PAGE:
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The best and worst from the North American International Auto Show

Best in show: Ford Focus Arguably the most beautiful and technically advanced compact car in the world, the 2012 Focus steals the show. Destined for production around the globe, the Focus sedan and hatchback will offer a new 2.0-liter engine and dual-clutch transmission when they hit dealerships in about a year. The Focus will offer automatic parallel parking, blind-spot detection and the latest version of Ford’s voice control system for everything from navigation to mobile phones, iPods and Internet radio.

Associated Press

Best in show: Ford Focus Arguably the most beautiful and technically advanced compact car in the world, the 2012 Focus steals the show. Destined for production around the globe, the Focus sedan and hatchback will offer a new 2.0-liter engine and dual-clutch transmission when they hit dealerships in about a year. The Focus will offer automatic parallel parking, blind-spot detection and the latest version of Ford’s voice control system for everything from navigation to mobile phones, iPods and Internet radio.

Here are some hits and misses from the North American International Auto Show held in Detroit this month.

Hit: Cadillac XTS

Perhaps the most graceful big Cadillac ever, the elegant and advanced XTS concept reveals the brand's plan for its next big luxury sedan, which should be on the road within two years.

The concept features a plug-in hybrid system that would allow all-electric driving for short distances. A 350-horsepower drivetrain and all-wheel drive promise good performance on the highway and back roads.

Hit: Audi A8

A sophisticated refinement of Audi's flowing styling, plus a stunning interior and advanced features, make the 2011 A8 a luxury sedan to watch in 2010. The new A8 also has more power and a 15 percent improvement in fuel economy than the outgoing model.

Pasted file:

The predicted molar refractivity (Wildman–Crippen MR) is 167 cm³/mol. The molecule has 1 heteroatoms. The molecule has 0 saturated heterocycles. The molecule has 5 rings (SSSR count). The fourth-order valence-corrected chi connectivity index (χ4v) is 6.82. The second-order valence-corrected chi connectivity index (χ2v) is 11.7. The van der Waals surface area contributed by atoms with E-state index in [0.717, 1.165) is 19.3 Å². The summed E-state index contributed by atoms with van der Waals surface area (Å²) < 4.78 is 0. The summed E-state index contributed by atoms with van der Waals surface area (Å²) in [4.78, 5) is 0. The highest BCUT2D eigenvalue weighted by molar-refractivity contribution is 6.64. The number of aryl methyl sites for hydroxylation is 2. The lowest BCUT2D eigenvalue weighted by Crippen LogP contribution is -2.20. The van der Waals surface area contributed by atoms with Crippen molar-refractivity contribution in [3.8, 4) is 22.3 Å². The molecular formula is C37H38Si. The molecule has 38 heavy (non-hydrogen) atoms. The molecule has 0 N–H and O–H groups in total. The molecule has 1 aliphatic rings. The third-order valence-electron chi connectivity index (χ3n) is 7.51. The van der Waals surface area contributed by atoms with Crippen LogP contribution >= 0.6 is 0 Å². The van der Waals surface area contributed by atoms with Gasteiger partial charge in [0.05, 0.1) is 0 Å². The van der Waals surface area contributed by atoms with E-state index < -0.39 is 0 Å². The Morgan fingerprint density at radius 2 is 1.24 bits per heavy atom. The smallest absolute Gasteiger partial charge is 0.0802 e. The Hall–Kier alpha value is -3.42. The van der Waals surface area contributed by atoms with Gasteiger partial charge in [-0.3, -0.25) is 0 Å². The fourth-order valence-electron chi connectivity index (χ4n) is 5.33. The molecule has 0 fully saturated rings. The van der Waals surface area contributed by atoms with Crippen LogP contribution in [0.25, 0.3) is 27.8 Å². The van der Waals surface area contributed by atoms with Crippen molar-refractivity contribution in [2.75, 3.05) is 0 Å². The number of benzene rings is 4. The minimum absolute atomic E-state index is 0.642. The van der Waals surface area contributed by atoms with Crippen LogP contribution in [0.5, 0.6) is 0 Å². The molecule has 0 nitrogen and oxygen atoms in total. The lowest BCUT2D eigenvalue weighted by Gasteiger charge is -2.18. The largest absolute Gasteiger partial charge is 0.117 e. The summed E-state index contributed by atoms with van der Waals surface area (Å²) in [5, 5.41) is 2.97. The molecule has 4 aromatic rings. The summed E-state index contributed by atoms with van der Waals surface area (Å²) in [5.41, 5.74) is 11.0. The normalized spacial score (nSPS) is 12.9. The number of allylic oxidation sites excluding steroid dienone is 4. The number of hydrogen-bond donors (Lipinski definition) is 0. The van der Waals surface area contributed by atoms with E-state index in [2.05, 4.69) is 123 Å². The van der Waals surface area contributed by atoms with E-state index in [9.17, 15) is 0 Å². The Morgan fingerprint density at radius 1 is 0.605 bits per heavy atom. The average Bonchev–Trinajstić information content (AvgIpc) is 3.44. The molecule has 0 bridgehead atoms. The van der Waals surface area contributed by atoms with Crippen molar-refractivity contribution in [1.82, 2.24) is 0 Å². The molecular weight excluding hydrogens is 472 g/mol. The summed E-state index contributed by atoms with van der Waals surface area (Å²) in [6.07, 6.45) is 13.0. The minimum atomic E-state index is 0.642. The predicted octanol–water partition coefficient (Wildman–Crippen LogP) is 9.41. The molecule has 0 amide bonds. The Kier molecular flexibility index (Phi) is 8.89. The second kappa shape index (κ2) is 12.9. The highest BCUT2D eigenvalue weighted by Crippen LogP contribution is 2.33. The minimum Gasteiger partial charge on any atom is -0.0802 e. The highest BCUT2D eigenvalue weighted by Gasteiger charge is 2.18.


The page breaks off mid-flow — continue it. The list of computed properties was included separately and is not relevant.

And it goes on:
Hit: Mini Beachcomber

The doorless, open-roofed concept version of Mini's coming SUV is loaded with goofy charm. It may reach production as a successor to the 1960s Mini Moke.

Miss: Chrysler

Despite the presence of vehicles and technologies from Chrysler's Italian partner, Fiat, there's no explanation of why they're on the stand, when they'll go on sale or how Chrysler will benefit from the alliance.

Miss: Honda CR-Z

Honda sold America's first hybrid, but the CR-Z seems to miss the point: People buy hybrids for outstanding fuel economy. The CR-Z's sporty design — reminiscent of Honda's classic CRX hatchback — is among the most exciting new production designs at the show, but its fuel economy is unimpressive.

The CR-Z's projected EPA rating of 36 mpg in the city and 38 mpg on the highway not only trails the Toyota Prius, it has worse fuel economy than Honda's own bigger Civic and Insight hybrids.

The best and worst from the North American International Auto Show 01/27/10 [Last modified: Wednesday, January 27, 2010 3:30am]
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